Continuity of Care
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Patients with multiple sclerosis (MS) and a history of relapse are at high risk for financial toxicity. Financial toxicity – defined as anxiety about money issues, medical debt, and use of maladaptive coping mechanisms – can lead to nonadherence to treatment and lower health-related quality of life (HRQOL), according to Gelareh Sadigh, MD, and colleagues. Their article was published online Aug. 18 in the Multiple Sclerosis Journal.
“Hidden symptoms” are often overlooked.
With studies lacking, expert opinion leads guidance for DMT therapy in MS during the COVID-19 pandemic
As the COVID-19 pandemic remains steadfast, medical communities continue seeking updated guidance on how the outbreak affects their respective patient populations, and multiple sclerosis (MS) is no exception.
More than 4 months after it was established, the COViMS (COVID-19 Infections in Multiple Sclerosis and Related Diseases) database includes information about nearly 900 patients. The Consortium of Multiple Sclerosis Centers (CMSC) and the National Multiple Sclerosis Society (NMSS) initiated the database in April to gather information about COVID-19 infections and outcomes in North American patients with multiple sclerosis (MS) and other CNS demyelinating disorders.
People with multiple sclerosis (MS) who received cognitive-behavioral therapy (CBT) in addition to standard of care had better, but not significantly different, pain and depressive symptom outcomes over a period of time, compared with people who received an educational intervention, according to recent research in the International Journal of MS Care.
Disease-modifying therapies for multiple sclerosis may affect the risk of COVID-19 infection, but much information about this subject remains uncertain. Several groups have provided guidance based on scientific principles.
Whether to stop disease-modifying therapy (DMT) in older patients with multiple sclerosis (MS) can be a fraught topic. Guidelines acknowledge that there are limited data to guide the decision and suggest that clinicians and patients can make this call together.
When it comes to treating patients with multiple sclerosis (MS), a new study shows that physicians and nurse practitioners (NPs) score similarly in regard to patient satisfaction.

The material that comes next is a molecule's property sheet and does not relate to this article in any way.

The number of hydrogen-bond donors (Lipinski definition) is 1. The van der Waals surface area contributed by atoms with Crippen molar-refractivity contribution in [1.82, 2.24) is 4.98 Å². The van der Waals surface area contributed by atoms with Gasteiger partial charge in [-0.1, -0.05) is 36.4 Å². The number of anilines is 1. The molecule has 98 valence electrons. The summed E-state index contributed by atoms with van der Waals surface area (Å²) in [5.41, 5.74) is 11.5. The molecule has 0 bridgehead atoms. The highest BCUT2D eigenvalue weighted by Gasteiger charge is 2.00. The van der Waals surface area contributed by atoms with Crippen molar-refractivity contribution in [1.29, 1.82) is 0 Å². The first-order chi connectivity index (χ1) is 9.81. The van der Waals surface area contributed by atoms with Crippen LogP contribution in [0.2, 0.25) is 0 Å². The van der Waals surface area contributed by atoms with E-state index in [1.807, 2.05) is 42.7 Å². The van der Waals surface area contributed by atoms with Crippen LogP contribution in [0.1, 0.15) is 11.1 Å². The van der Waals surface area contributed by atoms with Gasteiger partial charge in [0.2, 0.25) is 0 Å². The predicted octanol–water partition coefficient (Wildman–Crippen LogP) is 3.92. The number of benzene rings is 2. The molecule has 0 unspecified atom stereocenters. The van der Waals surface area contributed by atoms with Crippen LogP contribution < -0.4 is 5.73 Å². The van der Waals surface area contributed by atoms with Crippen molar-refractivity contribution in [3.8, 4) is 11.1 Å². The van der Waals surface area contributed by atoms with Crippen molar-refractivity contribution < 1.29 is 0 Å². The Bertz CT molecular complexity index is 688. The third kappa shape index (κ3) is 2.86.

The cost of treatment for multiple sclerosis (MS) has been the subject of GoFundMe campaigns, an investigation by members of Congress, and recent studies in Neurology and JAMA Neurology.
Infusible disease-modifying therapies for multiple sclerosis (MS) are disproportionately more effective at quelling disease activity than oral drugs in younger patients, an advantage that fades by about age 45 years, Enrique Alvarez, MD, PhD, reported at the annual congress of the European Committee for Treatment and Research in Multiple Sclerosis.
Monitoring immunoglobulin levels regularly has become an imperative in patients with multiple sclerosis (MS) on anti-CD20 agents in light of consistent findings from long-term, open-label studies of rituximab and ocrelizumab presented at the annual congress of the European Committee for Treatment and Research in Multiple Sclerosis.
Sheila DeMelle was diagnosed at age 17 with multiple sclerosis. For most of her life, her MS didn’t slow her down too much. “My disability was invisible. I knew I had it; I knew the symptoms,” but her symptoms weren’t readily apparent.
It’s taken almost 20 years, but the search for a widely usable, blood-based biomarker of multiple sclerosis (MS) disease activity is finally yielding results.
At first, Seattle-area resident Kellen Prouse blamed himself when sex became an ordeal after he was diagnosed with primary progressive multiple sclerosis. “I’m 27, and I’m saying, ‘What is wrong?’ It was hard to admit it was part of MS at first.”
Patient engagement in one’s disease management has long been hailed across specialties and chronic disease states as a key to better outcomes and care experiences. But what does it mean for multiple sclerosis specifically?